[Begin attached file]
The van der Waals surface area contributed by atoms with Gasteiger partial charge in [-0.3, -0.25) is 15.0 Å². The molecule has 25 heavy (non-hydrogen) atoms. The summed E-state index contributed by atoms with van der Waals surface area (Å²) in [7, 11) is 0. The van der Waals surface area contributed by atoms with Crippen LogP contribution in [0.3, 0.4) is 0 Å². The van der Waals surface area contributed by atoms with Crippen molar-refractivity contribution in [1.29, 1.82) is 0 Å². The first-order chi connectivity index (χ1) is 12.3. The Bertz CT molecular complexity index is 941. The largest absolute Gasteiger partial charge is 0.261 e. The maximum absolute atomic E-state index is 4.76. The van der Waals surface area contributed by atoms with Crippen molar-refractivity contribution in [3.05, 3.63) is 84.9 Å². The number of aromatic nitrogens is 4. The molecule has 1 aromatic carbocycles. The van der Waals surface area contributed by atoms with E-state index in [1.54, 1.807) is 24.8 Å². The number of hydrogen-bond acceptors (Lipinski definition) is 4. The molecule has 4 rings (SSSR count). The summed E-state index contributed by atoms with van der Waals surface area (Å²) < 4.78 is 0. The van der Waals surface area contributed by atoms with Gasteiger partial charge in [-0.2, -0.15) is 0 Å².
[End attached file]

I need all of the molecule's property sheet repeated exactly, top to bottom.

The van der Waals surface area contributed by atoms with Gasteiger partial charge in [-0.3, -0.25) is 15.0 Å². The molecule has 25 heavy (non-hydrogen) atoms. The summed E-state index contributed by atoms with van der Waals surface area (Å²) in [7, 11) is 0. The van der Waals surface area contributed by atoms with Crippen LogP contribution in [0.3, 0.4) is 0 Å². The van der Waals surface area contributed by atoms with Crippen molar-refractivity contribution in [1.29, 1.82) is 0 Å². The first-order chi connectivity index (χ1) is 12.3. The Bertz CT molecular complexity index is 941. The largest absolute Gasteiger partial charge is 0.261 e. The maximum absolute atomic E-state index is 4.76. The van der Waals surface area contributed by atoms with Crippen molar-refractivity contribution in [3.05, 3.63) is 84.9 Å². The number of aromatic nitrogens is 4. The molecule has 1 aromatic carbocycles. The van der Waals surface area contributed by atoms with E-state index in [1.54, 1.807) is 24.8 Å². The number of hydrogen-bond acceptors (Lipinski definition) is 4. The molecule has 4 rings (SSSR count). The summed E-state index contributed by atoms with van der Waals surface area (Å²) < 4.78 is 0. The van der Waals surface area contributed by atoms with Gasteiger partial charge in [-0.2, -0.15) is 0 Å².